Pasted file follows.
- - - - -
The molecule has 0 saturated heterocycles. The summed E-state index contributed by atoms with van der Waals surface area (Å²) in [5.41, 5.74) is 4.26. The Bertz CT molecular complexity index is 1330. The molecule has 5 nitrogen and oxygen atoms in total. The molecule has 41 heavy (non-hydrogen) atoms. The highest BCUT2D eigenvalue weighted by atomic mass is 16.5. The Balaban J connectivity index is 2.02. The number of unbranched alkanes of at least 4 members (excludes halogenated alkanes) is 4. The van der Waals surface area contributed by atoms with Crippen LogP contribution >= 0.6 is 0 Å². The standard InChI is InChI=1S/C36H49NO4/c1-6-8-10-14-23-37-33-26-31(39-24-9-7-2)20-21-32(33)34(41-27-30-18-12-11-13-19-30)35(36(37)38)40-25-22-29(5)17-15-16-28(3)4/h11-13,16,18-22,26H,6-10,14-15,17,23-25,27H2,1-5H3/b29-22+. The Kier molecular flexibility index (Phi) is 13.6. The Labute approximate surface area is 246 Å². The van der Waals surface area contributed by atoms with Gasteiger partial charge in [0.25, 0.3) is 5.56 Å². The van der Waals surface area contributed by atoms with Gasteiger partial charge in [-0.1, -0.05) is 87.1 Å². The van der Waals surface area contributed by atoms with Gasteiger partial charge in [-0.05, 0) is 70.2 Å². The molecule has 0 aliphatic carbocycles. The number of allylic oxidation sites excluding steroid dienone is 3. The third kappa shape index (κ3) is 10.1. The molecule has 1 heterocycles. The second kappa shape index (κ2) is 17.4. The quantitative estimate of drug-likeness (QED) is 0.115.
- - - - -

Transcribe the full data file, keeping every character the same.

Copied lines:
The molecule has 0 saturated heterocycles. The summed E-state index contributed by atoms with van der Waals surface area (Å²) in [5.41, 5.74) is 4.26. The Bertz CT molecular complexity index is 1330. The molecule has 5 nitrogen and oxygen atoms in total. The molecule has 41 heavy (non-hydrogen) atoms. The highest BCUT2D eigenvalue weighted by atomic mass is 16.5. The Balaban J connectivity index is 2.02. The number of unbranched alkanes of at least 4 members (excludes halogenated alkanes) is 4. The van der Waals surface area contributed by atoms with Crippen LogP contribution >= 0.6 is 0 Å². The standard InChI is InChI=1S/C36H49NO4/c1-6-8-10-14-23-37-33-26-31(39-24-9-7-2)20-21-32(33)34(41-27-30-18-12-11-13-19-30)35(36(37)38)40-25-22-29(5)17-15-16-28(3)4/h11-13,16,18-22,26H,6-10,14-15,17,23-25,27H2,1-5H3/b29-22+. The Kier molecular flexibility index (Phi) is 13.6. The Labute approximate surface area is 246 Å². The van der Waals surface area contributed by atoms with Gasteiger partial charge in [0.25, 0.3) is 5.56 Å². The van der Waals surface area contributed by atoms with Gasteiger partial charge in [-0.1, -0.05) is 87.1 Å². The van der Waals surface area contributed by atoms with Gasteiger partial charge in [-0.05, 0) is 70.2 Å². The molecule has 0 aliphatic carbocycles. The number of allylic oxidation sites excluding steroid dienone is 3. The third kappa shape index (κ3) is 10.1. The molecule has 1 heterocycles. The second kappa shape index (κ2) is 17.4. The quantitative estimate of drug-likeness (QED) is 0.115.